So if I get value out of the service they offer, I have to pay to maximize the value, again using a direct business model.
Now this is not the complete story, and to zoom in a little further, we have to look at what AI companies need to be successful.
For AI models to become better they need a few things, which include:
Right now, users give input to the model – which adds to the dataset- and they give feedback adding to the quality of the output. Both make the product better. There is a direct link between customer value; the things that the AI companies need to be successful, and the business model. As long as my data is secure and private and I remain the owner of my data, I’m even willing to give the AI company more of my data because there is a direct benefit for me as a user.
This direct alignment between customer value, business value, and the business model is key to building healthy businesses. This is also where the current AI business model and the indirect ads business model differ.
Companies like Microsoft (Bing) and Google are experimenting with advertisements in AI tools. That is logical from a business perspective: Google’s primary business model is ads and 80% of the company’s revenue is ads. But it would be better for society if the ads model dies and the indirect business model disappears. Businesses will benefit most from AI tools, and OpenAI – the company behind ChatGPT – knows this. They are launching a business offering for ChatGPT in the near future. And, as an entrepreneur, I don’t mind paying for such a service at all.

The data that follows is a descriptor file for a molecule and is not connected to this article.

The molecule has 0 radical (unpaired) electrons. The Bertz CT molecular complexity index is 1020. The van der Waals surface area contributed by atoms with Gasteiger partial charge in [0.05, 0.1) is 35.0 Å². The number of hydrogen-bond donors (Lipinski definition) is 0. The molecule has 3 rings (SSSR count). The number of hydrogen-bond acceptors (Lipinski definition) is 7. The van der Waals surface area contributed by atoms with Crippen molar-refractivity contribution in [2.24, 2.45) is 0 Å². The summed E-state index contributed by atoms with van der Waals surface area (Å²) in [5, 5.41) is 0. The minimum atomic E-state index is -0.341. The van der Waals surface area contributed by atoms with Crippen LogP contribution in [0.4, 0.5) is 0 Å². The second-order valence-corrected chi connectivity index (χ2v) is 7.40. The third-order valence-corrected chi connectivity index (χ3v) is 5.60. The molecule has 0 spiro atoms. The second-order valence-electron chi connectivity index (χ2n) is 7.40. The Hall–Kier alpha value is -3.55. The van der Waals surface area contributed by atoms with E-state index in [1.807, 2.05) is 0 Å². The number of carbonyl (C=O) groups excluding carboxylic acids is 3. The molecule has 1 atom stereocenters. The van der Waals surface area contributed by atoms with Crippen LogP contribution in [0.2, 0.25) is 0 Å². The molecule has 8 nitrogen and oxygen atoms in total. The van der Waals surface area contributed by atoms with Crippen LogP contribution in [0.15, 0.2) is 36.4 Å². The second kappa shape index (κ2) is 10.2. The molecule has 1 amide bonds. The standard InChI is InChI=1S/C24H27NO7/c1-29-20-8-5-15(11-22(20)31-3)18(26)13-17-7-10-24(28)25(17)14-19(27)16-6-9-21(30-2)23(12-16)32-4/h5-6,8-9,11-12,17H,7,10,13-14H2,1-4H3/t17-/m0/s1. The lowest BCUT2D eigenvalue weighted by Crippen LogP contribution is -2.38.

Microsoft is also integrating ChatGPT in their business offerings so the business customer will be paying directly – again reinforcing the direct business model.
If you zoom out a little further, the speakers do something that a lot of experts do, myself included. If you are extremely knowledgeable about a phenomenon, you tend to ascribe yourself predictive powers about how another phenomenon will develop. The speakers seem to make the assumption that we all need to learn from how social media developed and impacted society in order to intervene earlier on likely things to go wrong with AI.
But no matter how “awake” we are now, we can’t predict what will happen with generative AI. The scenarios they predict make sense, but even given they use a direct business model, it is very likely we will go in a completely different direction than we predict right now.
We all know that “past results do not guarantee the future” but we often completely ignore that warning immediately after it is uttered. Experts might not be better at predicting the future than laymen.
So the main message from the presentation that does ring true is: this change seems to bring a major paradigm shift. We need to keep a very close eye on AI developments and react in time if something happens. But let’s not pretend we have a clue about what that “something” is 😉
Thanks, Mark Meinema for the new insight you gave me and for helping me in writing this article.